Figures presented to journalists in Brussels revealed that between 1 May 2004 and the end of 2010, the EU executive recruited 4,004 officials and temporary agents from the ten countries, instead of its original target of 3,508 or 16% of Commission employees.
The EU executive thus exceeded its target for recruiting staff from the new member states by 14%.
Two thirds of the new recruits were women, said Šefčovič, which means there are now more women working at the Commission than men.
Before the 2004 enlargement 46.6% of Commission staff were female, a figure that has now risen to 52.1%.
"I am delighted that the recruitment drive following the most recent enlargements has been a resounding success," said Šefčovič, vice-president for inter-institutional relations and administration.
The Commission vice-president also stressed the fact that this recruitment drive had pushed for quality and not just quantity: staff from the new member states were hired for all levels of management.
"Selecting and integrating large numbers of new staff from different countries is a challenge for any organisation. We have not only exceeded our targets, but have also found excellent, committed colleagues and have succeeded in easing them into the organisation, which in turn has given the Commission new energy," Šefčovič said.
The recruitment wave also contributed to improving the gender balance of the Commission at management level, Šefčovič announced, but despite the EU executive's efforts just 30% of its middle and senior management posts are filled by women.
The Commission vice-president said ensuring adequate geographical and gender balances were cornerstones of the EU executive's employment policy. Another consequence of enlargement is that it has slightly reduced the average age of Commission staff, he added.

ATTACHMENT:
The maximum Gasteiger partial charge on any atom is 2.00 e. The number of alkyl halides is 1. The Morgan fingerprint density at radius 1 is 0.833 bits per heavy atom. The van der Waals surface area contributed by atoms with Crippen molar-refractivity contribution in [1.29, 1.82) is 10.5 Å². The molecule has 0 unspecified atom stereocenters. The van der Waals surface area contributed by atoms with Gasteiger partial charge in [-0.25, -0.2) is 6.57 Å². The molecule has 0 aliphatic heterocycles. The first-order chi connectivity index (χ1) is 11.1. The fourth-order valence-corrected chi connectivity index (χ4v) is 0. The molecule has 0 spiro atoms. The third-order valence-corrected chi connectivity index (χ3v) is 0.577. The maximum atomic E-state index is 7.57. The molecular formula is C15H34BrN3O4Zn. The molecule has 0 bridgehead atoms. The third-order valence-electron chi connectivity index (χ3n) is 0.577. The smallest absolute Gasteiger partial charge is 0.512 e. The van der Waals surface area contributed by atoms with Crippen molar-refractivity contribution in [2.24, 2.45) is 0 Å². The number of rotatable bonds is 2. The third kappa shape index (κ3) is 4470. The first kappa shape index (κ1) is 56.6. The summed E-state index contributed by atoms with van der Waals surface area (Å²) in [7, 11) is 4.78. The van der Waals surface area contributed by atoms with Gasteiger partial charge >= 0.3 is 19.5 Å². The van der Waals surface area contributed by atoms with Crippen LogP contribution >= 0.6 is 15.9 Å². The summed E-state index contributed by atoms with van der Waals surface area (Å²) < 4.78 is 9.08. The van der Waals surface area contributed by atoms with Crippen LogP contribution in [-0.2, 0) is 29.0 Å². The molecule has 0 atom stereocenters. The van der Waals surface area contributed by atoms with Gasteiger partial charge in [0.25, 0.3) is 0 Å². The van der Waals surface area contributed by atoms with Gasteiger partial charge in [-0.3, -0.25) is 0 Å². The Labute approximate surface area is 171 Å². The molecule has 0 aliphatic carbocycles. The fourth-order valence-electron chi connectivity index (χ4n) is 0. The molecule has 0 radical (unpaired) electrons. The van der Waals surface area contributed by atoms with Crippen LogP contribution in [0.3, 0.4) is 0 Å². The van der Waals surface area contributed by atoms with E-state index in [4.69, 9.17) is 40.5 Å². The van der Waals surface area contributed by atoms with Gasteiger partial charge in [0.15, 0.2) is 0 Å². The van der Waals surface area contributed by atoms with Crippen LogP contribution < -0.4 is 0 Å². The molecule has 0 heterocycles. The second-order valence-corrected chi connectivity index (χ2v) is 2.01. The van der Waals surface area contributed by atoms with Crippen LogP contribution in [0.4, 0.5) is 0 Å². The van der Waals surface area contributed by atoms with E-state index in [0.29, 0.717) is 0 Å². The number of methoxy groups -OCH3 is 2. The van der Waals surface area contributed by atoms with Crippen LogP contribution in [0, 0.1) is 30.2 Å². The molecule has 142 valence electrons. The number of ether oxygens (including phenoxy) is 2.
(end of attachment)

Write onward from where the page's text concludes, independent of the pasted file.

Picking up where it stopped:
Slovak national Šefčovič was quick to underline that just 20 years ago, the majority of the EU's new member states were behind the Iron Curtain and, for this reason, held the European Union's democratic traditions very close to their hearts.
Nationality quotas for the EU's most recent newcomers, Bulgaria and Romania, will remain in place until the end of this year. Šefčovič said the Commission was also on track to achieve those targets.
By pursuing a policy of trying to fulfil employment targets for EU-10 countries, the Commission acknowledged that recruitment from the ‘old' EU-15 member states had by necessity slowed down, but insisted that this would not lead to any "major geographical imbalances"as it had continued at a reasonable pace over the period in question.
Pressed further on this issue, Šefčovič admitted that it was far more difficult to attract candidates from certain old member states, like the UK and Sweden, than from the bloc's newer members, where competition for skilled graduates is lower.
Asked whether it would help to grade salaries according to nationality, the Commission vice-president suggested that instead of talking about differentiated salaries, it would be better to raise awareness of EU careers on British university campuses. Such measures, he said, were already being taken.